The study aims to gain a better understanding of European consumers’ attitudes toward intellectual property and covers physical counterfeit goods and online digital content; our focus here will be on the latter.
Most Europeans Oppose Use of Illegal Content Sources
Given the entertainment industries’ regular and urgent calls to tackle online piracy, the EUIPO study paints a more positive picture in respect of attitudes towards illegal content.
“In general, most Europeans do not support obtaining digital content from illegal sources. The majority disagree with a variety of reasons that are sometimes used to justify this behavior, such as that it is OK if only for personal use (65 % disagree or tend to disagree with this), if the price of the content is too high (72 %), or if the content is not available via a legal source (74 %),” the report notes.
In line with most, if not all, studies in recent years, acceptance of piracy decreases with age. While 19% of citizens aged 55-64, and 18% of those aged 65 and over, believe that its acceptable to access content via illegal sources if the price is too high, acceptance rates jump to 41% and 46% in the 25-34 and 15-24 groups, respectively.
Piracy acceptance rates are also higher in the younger age groups when content isn’t available from legal sources, reaching 44% among 15 to 24-year-olds. However, the majority of Europeans (80%) say that they prefer to obtain content from legal sources, if an affordable legal option is available.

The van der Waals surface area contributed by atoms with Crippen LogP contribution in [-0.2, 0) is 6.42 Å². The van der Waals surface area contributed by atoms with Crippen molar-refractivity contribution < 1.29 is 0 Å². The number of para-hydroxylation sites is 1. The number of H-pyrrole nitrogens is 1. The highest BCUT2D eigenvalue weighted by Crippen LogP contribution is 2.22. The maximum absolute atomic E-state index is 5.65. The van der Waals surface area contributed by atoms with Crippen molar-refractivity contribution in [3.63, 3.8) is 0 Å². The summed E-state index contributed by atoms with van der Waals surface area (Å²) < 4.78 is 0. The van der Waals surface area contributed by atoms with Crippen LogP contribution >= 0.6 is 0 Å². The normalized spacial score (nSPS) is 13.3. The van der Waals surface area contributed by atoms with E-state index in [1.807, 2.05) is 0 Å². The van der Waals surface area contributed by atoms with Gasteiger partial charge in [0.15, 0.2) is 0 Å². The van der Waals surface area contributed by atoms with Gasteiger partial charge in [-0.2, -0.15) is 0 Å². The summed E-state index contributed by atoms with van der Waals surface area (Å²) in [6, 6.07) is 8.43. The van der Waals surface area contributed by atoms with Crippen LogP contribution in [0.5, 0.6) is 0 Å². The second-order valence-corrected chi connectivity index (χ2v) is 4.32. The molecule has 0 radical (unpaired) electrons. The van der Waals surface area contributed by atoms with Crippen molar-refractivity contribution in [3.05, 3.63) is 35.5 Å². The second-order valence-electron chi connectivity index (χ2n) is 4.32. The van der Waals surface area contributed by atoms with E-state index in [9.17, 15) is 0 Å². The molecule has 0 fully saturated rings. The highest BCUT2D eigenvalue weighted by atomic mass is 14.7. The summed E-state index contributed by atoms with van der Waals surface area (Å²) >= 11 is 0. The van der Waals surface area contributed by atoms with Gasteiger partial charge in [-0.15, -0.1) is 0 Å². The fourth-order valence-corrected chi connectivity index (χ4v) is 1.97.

In that respect, a surprising 69% of respondents consider the quality and range of content to be better than that currently available from illegal platforms.
14% of EU Citizens Pirate, But Not Exclusively
The study found that 43% of Europeans paid to access online content from a legal service in the past 12 months. Just 14% admitted to having used illegal sources during the same period but these aren’t all hardcore pirates. Of this group, six in every 10 citizens (60%) also purchased content from legal sources, leaving a small minority overall who only consume content from illegal sources.
Among those who used exclusively legal sources, the main reason cited for not using illegal sources is that the content they want is available on legal platforms (44%), with 40% stating that they prefer not to use illegal platforms because of the harm this could cause to content creators.
Avoidance due to perceived dangers of pirate sites affecting either themselves or someone else was relatively low, 13% and 19%, respectively. Fear of being caught and/or fined was higher at 24%.
Overall, 82% of those surveyed agreed that obtaining content illegally carries a risk of exposure to some kind of harmful content, such as scams or content inappropriate for minors. This belief is held more among those who don’t access content online (85%) than those who do (75%).
Sports Content Popular With Pirates
While 14% of Europeans report that they accessed content from illegal sources in the previous 12 months, one type of content proved to be the biggest draw.